What to expect on a sleeper train: a guide for first-timers

Sleeper trains are making a welcome comeback and it’s easy to see why; they’re more environmentally-friendly and sustainable than air travel, as well as being a fun and, often, comfortable way of traveling. 

However, it may seem daunting if it’s your first time on a sleeper train. Avid train traveler Monisha Rajesh breaks down everything you need to know before boarding your first overnight train. 

Get trusted guidance to the world’s most breathtaking experiences delivered to your inbox weekly with our email newsletter. A sleeper train cabin, with two small bunks on the right-hand wall and a window looking out at the passing sceneryCheck images on the websites before you book so you know what to expect from your cabin © iStockphoto / Getty Images

What kind of seat should I book? 

Whichever country you’re traveling in, familiarize yourself with the different classes of accommodations offered by each service to suit your needs and budget. On America’s Amtrak the majority of travelers buy tickets in coach class where seats are wide and reclining with plenty of legroom. However, you’ll need to pack a blanket and neck pillow to have a restful night. Private roomettes contain two face-to-face seats that convert to upper and lower berths at night, and bedrooms offer the same number of berths with twice the space. Prices vary wildly depending on when you’re traveling, so book as far in advance as possible to find the cheapest tickets.

In Europe you’ll find couchettes and sleepers: the former are six- or four-berth compartments with bunks you make up yourself, and the latter feature pre-made beds, washbasins, and on some routes, private showers and toilets. Most countries’ rail operators will show clear images on their websites of what to expect, and again it’s best to book early to find good rates. Women travelers are usually assigned spaces together but you can always call the operator directly to ensure this will be the case.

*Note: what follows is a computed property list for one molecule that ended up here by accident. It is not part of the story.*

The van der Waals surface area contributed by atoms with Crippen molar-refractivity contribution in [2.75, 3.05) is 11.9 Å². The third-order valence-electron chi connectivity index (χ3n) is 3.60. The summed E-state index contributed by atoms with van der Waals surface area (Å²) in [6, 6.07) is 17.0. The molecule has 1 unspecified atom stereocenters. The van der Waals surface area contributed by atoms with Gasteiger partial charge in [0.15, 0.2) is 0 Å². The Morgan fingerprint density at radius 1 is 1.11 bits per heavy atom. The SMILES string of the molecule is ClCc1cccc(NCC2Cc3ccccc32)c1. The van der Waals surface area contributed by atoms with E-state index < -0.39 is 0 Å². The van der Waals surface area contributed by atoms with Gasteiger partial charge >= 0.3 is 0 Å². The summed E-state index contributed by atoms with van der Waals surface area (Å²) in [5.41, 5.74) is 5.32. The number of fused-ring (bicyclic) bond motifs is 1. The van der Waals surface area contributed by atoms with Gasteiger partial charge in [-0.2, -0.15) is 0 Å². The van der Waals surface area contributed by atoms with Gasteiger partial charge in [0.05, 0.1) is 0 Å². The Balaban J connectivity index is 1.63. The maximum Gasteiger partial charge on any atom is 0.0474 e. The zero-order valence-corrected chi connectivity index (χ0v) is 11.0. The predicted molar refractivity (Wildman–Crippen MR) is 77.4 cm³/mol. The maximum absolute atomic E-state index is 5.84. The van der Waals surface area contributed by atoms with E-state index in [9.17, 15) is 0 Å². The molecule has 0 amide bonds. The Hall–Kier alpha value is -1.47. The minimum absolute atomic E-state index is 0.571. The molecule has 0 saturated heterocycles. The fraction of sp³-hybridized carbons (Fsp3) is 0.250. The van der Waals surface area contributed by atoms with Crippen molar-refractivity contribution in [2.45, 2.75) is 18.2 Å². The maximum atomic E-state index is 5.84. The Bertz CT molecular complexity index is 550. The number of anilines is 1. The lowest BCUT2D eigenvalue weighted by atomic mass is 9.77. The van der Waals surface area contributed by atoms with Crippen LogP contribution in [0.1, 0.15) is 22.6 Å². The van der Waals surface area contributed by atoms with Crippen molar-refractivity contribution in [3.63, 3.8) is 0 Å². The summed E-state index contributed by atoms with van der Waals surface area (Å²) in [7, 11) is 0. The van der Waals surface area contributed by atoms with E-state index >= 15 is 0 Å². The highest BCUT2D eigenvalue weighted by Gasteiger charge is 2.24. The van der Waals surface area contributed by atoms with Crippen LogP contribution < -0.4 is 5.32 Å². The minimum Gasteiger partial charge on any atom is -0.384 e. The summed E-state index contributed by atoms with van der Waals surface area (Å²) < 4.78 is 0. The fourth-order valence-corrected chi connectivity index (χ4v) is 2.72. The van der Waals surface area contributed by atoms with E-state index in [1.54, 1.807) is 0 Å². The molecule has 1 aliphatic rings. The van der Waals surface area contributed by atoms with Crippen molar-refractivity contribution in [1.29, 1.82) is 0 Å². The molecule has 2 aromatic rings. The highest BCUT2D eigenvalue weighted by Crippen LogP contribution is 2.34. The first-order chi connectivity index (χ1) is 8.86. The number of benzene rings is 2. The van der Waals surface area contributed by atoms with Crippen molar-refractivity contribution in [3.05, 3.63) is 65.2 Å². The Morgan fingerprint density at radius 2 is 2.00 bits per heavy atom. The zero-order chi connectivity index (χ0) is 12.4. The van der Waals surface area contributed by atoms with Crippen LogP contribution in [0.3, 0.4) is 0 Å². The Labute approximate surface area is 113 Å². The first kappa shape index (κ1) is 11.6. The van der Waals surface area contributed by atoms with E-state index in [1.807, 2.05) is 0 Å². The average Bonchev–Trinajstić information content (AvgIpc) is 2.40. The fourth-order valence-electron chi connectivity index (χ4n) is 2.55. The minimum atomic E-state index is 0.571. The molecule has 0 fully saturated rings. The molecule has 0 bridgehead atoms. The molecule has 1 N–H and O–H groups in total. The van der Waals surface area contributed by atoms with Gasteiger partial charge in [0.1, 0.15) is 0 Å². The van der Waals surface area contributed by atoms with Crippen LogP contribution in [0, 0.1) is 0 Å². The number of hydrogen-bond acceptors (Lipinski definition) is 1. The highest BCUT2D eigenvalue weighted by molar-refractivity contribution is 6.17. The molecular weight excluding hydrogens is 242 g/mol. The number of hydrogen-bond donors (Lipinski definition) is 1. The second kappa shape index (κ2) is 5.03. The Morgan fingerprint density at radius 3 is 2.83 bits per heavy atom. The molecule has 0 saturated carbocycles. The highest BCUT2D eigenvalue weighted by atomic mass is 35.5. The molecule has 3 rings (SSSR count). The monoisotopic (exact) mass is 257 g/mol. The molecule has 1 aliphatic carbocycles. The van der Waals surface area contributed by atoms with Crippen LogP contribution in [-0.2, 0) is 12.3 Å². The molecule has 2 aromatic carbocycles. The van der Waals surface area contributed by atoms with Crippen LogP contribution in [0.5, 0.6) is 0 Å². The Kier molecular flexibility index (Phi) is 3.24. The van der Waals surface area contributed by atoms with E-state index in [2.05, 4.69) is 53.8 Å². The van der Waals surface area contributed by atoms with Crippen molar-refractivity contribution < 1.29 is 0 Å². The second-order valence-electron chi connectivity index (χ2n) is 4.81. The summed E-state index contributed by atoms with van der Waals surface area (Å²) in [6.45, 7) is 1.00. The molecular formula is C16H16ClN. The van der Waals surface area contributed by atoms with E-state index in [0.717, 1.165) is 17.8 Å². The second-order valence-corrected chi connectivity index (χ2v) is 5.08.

When to buy a rail pass

If you’re traveling on more than one or two sleepers within a few days, consider a rail pass. Amtrak’s 30-day pass gives you 10 rides for $499 and Europe’s Interrail pass offers seven days of travel in the same month for $250. You have to pay a small fee to reserve a berth, but a pass often proves more cost-effective than buying individual tickets – and allows daytime hops too.

Slower is sometimes better

Consider what time your train arrives at the destination. If you’re pulling into an unfamiliar city at 6am you might not want to wander around with luggage while waiting for a 3pm check-in, so research what storage facilities there are at the other end or see if an early self-check-in is available at your accommodations. If not, consider taking a slower night train that arrives at a more convenient time of day.

You might want to rethink that night time border crossing